Conducted by Christoph Eschenbach, the hr-Sinfonieorchester (Frankfurt Radio Symphony Orchestra) performs Franz Schubert’s Symphony No. 8 in B minor, D.759, commonly known as the “Unfinished Symphony” (German: Unvollendete). Recorded during the Rheingau Music Festival at the Eberbach Abbey (Kloster Eberbach) on June 19, 2016. Published by hr-Sinfonieorchester channel.
Schubert started composing the piece in the autumn of 1822, but left with only two movements known to be complete, even though he would live for another six years.
There are two complete, and completely orchestrated movements:
- Allegro moderato in B minor. Opens in sonata form, softly in the strings, followed by a theme shared by the solo oboe and clarinet. A typically laconic Schubertian transition consists of just four measures for the two horns, effectively modulating to the subdominant parallel key of G major (mm. 38-41). The second subject begins with a celebrated lyrical melody in that key, stated first by the celli and then by the violins to a gentle syncopated accompaniment. This is interrupted by a dramatic closing group alternating heavy tutti sforzandi interspersed with pauses and developmental variants of the G major melody, ending the exposition. An important moment in the first movement occurs in measure 109 (and repeats in the recapitulation in measure 327). In these measures, Schubert holds a tonic ‘B’ pedal in the second bassoon and first horn under the dominant F♯ chord, that evokes the end of the development in Beethoven’s Eroica Symphony. Unfortunately, a well-meaning but inexperienced editor removed this dissonance by altering the second bassoon and first horn part. Conductors must check these parts carefully to make sure that the ‘B’ pedal is intact. Unusual for sonata form, the development section begins with a quiet restatement of the opening melody in the subdominant (E minor) (a tonality usually reserved for near the end of a sonata form movement somewhere in the recap or coda) and rises to a prolonged climax in the same key, starting with a dramatic variant of the opening melody in the full orchestra with prominent trombones. The expected relative (D) major of the tonic (B) minor first appears only at the end of that climax, and then again for the second subject of the recap (in place of the expected tonic B major)-instead of much earlier, in the second subject of the exposition, as customary. The flutes and oboes then resume their melodic role at the end of that dramatic outburst, transitioning to the recapitulation. The recapitulation consists mostly of orthodox sonata-form restatement of the themes, except that Schubert restates the melodious second theme in the relative key of D major instead of the usual B major (parallel to the tonic B minor). The dramatic closing section, however, does end in B major, and leads to a coda in the tonic B minor. This recalls the opening theme for still another, final, dramatic reworking to pave the way for the emphatic concluding chords.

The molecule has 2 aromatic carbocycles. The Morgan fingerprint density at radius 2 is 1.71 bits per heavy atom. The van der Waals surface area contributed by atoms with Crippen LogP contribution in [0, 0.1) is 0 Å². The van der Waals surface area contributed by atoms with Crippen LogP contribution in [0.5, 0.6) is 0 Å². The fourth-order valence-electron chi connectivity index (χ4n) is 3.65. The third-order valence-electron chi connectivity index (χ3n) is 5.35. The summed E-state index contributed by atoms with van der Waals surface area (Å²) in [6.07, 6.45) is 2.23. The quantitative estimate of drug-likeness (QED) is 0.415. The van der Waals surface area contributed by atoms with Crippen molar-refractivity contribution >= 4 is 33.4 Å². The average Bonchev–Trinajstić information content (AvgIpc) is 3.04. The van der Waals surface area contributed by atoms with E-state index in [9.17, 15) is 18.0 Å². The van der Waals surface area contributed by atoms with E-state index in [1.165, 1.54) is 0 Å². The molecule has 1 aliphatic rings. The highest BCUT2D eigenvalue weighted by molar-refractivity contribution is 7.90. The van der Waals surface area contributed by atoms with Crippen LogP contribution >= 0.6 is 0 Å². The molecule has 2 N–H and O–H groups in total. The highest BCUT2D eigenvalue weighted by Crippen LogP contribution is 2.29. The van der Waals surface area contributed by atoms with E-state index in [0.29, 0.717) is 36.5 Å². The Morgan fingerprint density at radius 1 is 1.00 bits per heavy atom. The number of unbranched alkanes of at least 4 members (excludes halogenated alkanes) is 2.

- Andante con moto in E major. The second movement alternates two contrasting themes in sonatina form (sonata form without development, with a quietly dramatic, elegiac, extended coda that could be characterized as a concluding development section). The lyrical first is introduced by the horns, low strings, brass, and high strings playing in counterpoint. The plaintive second, in minor, after four simple unharmonized notes in transition spelling out the tonic chord of the relative C-sharp minor quietly by the first violins, begins in the solo clarinet in C-sharp minor and continues in the solo oboe in C-sharp major in an example of the major-minor juxtapositions that are a hallmark of Schubert’s harmonic language. A dramatic closing theme in the full orchestra returns to C-sharp minor, but ends in D-flat major (the enharmonic equivalent of C-sharp major). A short transition back to the tonic E major ushers in the recapitulation—notable for how it restates the second theme in the subdominant A minor (instead of the expected tonic parallel E minor) begun by the oboe and continued by the clarinet (vice versa to their roles in the exposition). The coda starts with a new theme that is simply an extension of the two-bar E major cadential figure that opens the movement. This gives way to the laconic triadic first-violin transition motto, which leads to a restatement of the first theme by the woodwinds in distant A-flat major followed by the motto again leading back to the tonic E major for a final extended transformation of the first theme, leading in term to a final extended version of the opening cadential figure that reappears to close.
- Symphony No. 8 (Schubert) on wikipedia
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